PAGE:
Texas Unemployment Rate Falls To 5.7 Percent, A Five-Year Low
The Texas unemployment rate slipped to 5.7 percent in January and became the state's lowest jobless figure since November 2008.
The Texas Workforce Commission on Friday reported the seasonally adjusted rate for January is the sixth straight month of declines in statewide unemployment.
The nationwide jobless rate stood at 6.6 percent in January.
TWC officials say Texas employers expanded their payrolls in January by adding 33,900 seasonally adjusted total nonfarm jobs, for a total of 322,400 jobs added over the year.
The Midland area had the state's lowest jobless rate in January at 2.9 percent. The McAllen-Edinburg-Mission area had the highest jobless rate in Texas at 10.5 percent.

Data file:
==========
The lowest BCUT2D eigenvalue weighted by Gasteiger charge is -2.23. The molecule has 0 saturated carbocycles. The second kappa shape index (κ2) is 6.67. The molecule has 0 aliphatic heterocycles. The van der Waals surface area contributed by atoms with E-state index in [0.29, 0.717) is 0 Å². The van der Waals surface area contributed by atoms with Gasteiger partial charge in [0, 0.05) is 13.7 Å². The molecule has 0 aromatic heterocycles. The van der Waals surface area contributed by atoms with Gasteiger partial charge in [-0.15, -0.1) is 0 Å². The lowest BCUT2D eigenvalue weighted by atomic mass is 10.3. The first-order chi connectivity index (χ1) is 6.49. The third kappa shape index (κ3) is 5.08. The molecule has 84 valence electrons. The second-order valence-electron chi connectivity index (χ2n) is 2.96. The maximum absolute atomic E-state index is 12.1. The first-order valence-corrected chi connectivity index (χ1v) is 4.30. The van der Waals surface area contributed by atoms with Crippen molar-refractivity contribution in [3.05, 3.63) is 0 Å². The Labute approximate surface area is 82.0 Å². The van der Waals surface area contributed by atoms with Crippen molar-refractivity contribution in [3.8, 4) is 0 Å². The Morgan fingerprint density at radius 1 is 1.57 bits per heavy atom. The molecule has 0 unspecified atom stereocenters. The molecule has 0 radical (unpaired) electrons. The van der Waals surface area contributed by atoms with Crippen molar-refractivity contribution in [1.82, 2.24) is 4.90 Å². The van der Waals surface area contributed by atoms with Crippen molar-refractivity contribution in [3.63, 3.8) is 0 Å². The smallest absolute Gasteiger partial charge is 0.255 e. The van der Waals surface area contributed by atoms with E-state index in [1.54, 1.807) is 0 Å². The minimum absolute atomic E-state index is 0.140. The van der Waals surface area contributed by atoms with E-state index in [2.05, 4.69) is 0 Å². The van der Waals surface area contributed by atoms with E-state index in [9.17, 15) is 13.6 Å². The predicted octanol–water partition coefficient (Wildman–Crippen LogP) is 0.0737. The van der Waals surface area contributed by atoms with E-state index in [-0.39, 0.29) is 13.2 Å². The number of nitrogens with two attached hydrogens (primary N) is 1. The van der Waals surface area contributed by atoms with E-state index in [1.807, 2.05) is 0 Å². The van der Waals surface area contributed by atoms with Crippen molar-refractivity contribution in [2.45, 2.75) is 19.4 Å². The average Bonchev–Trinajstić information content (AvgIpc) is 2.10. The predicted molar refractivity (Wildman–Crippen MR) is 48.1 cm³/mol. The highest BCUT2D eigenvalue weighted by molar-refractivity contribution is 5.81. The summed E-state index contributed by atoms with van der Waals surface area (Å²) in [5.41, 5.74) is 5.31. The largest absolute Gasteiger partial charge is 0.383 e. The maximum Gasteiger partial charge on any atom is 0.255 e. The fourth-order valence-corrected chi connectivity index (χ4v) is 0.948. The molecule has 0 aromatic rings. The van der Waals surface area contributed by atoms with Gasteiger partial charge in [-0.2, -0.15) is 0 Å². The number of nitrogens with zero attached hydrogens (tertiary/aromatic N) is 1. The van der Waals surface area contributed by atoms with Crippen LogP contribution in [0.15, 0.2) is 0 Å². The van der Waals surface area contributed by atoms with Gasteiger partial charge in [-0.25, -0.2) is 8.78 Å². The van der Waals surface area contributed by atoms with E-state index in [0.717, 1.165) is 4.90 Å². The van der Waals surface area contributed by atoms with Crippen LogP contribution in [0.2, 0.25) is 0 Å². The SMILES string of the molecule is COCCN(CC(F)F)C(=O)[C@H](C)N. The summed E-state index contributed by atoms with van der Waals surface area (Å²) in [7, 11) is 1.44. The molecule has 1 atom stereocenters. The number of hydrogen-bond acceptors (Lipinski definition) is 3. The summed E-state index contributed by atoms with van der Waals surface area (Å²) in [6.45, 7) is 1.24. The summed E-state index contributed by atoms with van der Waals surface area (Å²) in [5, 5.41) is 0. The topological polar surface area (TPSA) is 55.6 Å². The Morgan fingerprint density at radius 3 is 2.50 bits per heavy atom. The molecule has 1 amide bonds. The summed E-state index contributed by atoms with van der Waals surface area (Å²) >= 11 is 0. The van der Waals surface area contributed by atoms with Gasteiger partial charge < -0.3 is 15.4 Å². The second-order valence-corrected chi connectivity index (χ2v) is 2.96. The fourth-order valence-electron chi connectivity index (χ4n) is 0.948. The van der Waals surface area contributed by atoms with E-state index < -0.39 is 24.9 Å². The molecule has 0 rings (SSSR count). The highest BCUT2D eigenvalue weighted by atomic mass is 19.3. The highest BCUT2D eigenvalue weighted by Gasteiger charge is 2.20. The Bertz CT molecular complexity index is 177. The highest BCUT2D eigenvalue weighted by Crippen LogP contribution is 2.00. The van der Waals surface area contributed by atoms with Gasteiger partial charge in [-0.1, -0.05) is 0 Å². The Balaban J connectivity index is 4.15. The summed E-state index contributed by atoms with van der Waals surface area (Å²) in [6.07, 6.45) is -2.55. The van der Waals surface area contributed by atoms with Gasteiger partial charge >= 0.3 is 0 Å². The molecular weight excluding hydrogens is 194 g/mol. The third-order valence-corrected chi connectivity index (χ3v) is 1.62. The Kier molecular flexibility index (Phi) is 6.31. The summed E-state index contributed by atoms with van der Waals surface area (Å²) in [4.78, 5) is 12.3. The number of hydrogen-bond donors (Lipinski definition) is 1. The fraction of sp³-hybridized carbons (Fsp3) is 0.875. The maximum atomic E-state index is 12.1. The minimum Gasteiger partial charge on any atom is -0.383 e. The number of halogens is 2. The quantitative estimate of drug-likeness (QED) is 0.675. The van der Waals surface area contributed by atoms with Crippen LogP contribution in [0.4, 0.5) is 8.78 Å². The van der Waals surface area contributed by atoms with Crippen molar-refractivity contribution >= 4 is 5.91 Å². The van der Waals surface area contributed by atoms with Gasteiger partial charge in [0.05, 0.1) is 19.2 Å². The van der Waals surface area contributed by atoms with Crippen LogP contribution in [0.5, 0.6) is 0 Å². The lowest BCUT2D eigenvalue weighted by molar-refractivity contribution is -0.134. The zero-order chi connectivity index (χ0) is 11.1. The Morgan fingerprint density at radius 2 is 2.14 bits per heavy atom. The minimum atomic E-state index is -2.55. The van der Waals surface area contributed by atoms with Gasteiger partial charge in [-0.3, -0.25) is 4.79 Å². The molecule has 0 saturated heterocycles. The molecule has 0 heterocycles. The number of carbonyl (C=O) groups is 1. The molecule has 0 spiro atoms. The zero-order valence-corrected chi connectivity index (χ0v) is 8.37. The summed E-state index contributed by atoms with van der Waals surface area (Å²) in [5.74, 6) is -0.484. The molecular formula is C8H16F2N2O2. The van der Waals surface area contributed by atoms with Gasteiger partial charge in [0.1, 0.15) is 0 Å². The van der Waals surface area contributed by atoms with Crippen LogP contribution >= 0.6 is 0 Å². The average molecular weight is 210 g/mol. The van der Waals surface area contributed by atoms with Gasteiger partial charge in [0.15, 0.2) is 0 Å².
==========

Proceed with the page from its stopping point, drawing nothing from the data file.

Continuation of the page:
The nation's unemployment rate edged up to 6.7 percent in February from 6.6 percent the month before, but employers added more jobs than expected, the Bureau of Labor Statistics said Friday.
According to BLS, the number of jobs on public and private payrolls grew by 175,000 last month — about 25,000 more than economists had expected.
That employment figure, not the jobless rate, is typically what economists focus more attention on after each month's data are released. They had been expecting to hear that 150,000 or fewer jobs were added in February. The fact that the number was higher "could ease fears of an abrupt slowdown in economic growth," Reuters writes.